A bitter sun had tinged the discarded snow with ruddy streaks as Gwyn rolled the last ewe over with his boot. The matted fleece was rank with the stench of ditch water, eye sockets scraped to yellow bone. She’d gone in labour, the bloody afterbirth frozen to her legs. The crows had found her and her young before the snow blew in. Grunting, he dragged the bloated carcass down the muddied grass towards the pickup and heaved it onto the others, tossing the final scrap of skin and bone on top.

          Spring always turned up, but this time too damn late for anything. Too late to save the wild ponies, the hares and fox, the sheep that crept against the stone walls that had entombed them. Christ, even the birdsong was missing now. Nothing wanted to settle up this high any more. Only the carrion crows thrived. As the white tide receded he had seen countless black spots fluttering high up on the hillside, feeding on exposed remains, tiny portents of disaster dancing from one point to another.

          He chewed his lip and stared past the stinking fleeces, seeing hoped-for salvation rotting within every swollen belly. Gwyn wasn’t one for looking in the mirror, but he felt the chill had touched him too. As he fastened the tailgate, his arms were leaden, as though the weak spring sunlight had come too late to warm his bones.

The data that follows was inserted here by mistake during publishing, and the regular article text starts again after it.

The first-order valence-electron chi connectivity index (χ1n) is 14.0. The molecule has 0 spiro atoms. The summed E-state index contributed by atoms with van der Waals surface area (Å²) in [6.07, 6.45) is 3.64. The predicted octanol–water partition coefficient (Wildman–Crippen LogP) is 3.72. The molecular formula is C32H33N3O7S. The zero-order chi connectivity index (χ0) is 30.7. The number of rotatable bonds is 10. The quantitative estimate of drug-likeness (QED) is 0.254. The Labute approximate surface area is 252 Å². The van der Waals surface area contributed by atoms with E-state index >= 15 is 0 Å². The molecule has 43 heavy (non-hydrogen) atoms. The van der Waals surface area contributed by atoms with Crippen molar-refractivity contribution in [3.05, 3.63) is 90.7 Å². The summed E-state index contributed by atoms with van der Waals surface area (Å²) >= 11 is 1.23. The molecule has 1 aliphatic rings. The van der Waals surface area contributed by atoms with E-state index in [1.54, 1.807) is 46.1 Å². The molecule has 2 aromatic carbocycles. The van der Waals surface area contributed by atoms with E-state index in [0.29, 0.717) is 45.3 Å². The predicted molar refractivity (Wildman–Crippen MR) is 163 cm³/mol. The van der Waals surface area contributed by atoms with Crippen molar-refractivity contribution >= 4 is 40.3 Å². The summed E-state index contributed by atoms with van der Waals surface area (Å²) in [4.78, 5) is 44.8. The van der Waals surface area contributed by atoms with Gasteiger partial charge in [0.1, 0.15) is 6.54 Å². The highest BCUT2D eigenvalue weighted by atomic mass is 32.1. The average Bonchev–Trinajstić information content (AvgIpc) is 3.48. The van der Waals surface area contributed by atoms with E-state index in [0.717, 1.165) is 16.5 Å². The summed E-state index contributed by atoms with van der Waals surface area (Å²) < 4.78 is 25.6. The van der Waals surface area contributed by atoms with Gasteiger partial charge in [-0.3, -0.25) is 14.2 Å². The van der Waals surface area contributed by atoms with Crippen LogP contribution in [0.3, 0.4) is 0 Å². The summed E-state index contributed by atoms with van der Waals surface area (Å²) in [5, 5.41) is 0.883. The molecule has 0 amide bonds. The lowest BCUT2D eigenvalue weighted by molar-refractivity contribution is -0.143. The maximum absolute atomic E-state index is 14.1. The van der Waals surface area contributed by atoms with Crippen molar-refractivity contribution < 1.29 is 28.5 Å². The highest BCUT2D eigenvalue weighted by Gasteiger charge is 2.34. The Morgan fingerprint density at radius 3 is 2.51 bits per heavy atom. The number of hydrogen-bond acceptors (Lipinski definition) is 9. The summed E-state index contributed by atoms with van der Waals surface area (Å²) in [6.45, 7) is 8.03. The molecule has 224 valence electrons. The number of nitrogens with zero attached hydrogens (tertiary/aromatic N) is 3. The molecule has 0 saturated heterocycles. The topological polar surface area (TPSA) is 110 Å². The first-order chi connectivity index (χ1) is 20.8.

Gwyn whistled the old collie back from the wall where it was still nosing the trodden slush. She sprang onto the passenger seat and settled herself, head on paws, for the jolting ride back to the yard, her eyes watchful. The truck ground its tyres deep into ruts as Gwyn forced it down the mountain, the air that whistled though its cab dispersing the cloying stink of decomposition. The dog’s calm gaze stung like a rebuke. As he tipped the foetid carcasses out, the weight of his losses dropped hard onto his shoulders.